(Bloomberg) -- Ivanhoe Mines Ltd. founder Robert Friedland said he may bring in a minority partner to help develop Congolese copper assets that are key to the green energy transition.

The Vancouver-based company is in discussions with potential partners, including sovereign investors, as countries seek stable supplies of the metal, Friedland said. But Ivanhoe will only enter partnerships that bolster the growth plans of its flagship Kamoa-Kakula mine in the copper-rich Democratic Republic of Congo, the billionaire said.

“We’re in all kinds of strategic discussions and you know, most of the most interesting investors tend to be sovereign investors,” Friedland said in Bloomberg’s Cape Town office on Wednesday. “We only want to do things that help it to grow.”

BHP Group held early stage discussions with Ivanhoe to buy into Western Foreland, a huge exploration territory that neighbors the Kamoa-Kakula mine, Bloomberg reported in 2021. Congo has some of world’s richest deposits of copper and is the biggest supplier of cobalt, a key battery metal mined alongside it.

Congo is Africa’s largest copper producer, with annual output of 2.4 million tons. Still, investment has lagged behind demand as financiers shied away from projects in the conflict-ridden nation.

Friedland, who is the executive co-chairman of Ivanhoe, made his fortune from a Canadian nickel project and was behind a massive copper-gold discovery in Mongolia that’s now operated by Rio Tinto Group.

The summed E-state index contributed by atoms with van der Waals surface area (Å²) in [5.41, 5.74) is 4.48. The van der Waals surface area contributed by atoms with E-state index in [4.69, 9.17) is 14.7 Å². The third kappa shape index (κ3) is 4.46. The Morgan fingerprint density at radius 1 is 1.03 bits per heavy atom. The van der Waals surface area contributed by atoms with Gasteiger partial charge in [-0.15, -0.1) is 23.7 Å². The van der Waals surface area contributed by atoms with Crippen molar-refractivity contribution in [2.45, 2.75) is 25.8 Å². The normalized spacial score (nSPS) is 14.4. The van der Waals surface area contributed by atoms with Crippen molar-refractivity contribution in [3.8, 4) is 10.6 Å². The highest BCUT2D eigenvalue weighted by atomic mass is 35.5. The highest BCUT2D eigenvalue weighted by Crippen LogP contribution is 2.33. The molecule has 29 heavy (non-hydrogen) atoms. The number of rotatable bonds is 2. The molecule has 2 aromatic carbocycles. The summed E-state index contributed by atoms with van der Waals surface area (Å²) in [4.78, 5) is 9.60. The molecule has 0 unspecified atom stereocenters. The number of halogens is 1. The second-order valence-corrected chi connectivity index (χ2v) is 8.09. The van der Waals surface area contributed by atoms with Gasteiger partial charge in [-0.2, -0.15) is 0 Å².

While bigger miners need to see a “successful example,” they also need to understand how to work with African nations and their people if they want to secure metal supplies, he said. Major producers “could be valuable as strategic minority shareholders,” according to Friedland. 

“So, some form of strategic cooperation, yes,” Friedland said. “But an outright sale? Its extremely unlikely.”

The Kamoa-Kakula venture with partners Zijin Mining Group Co. and the Congolese government, could be one of the world’s largest copper mines. It could also be one of the greenest, according to Friedland, with the copper processed using hydropower rather than electricity generated from fossil fuels. The operation started producing in 2021 and output could reach about 600,000 tons by end of 2024. 

Ivanhoe is not the only company looking to expand in Congo. Benedikt Sobotka, chief executive officer of Eurasian Resources Group, said on Tuesday that his company will spend $1.8 billion to double its copper and cobalt production across the central African copperbelt region. Glencore Plc owns assets in Congo as do a number of other major mining companies.

Surging demand and the challenges producers are facing elsewhere means the world will increasingly turn toward the copperbelt region that straddles Congo and Zambia, Friedland said. 

Producers in Chile, the world’s top supplier, are grappling with setbacks including declining ore grades, project delays and water supply problems. First Quantum Minerals Ltd.’s Cobre Panama project is mired in a dispute over taxes with Panama’s government. Supplies from Peru, the world’s second-largest producer, have also been threatened by protests. Friedland said Latin America is “uninvestable” for copper companies.

Investors need to spend more to extract the metals from Africa, or “there is no hope for the energy transition,” he said. While Chile has great mines, their grades are declining, pushing up costs, Friedland added. The importance of the metal is such that it’s “ludicrous” the US government hasn’t added copper to its list of critical metals, he said.

“Chile cannot grow their production for the new economy, they just can’t,” Friedland said. “Unless this is completely reinvented, there is no hope for an energy transition.”

--With assistance from Jennifer Zabasajja.

©2023 Bloomberg L.P.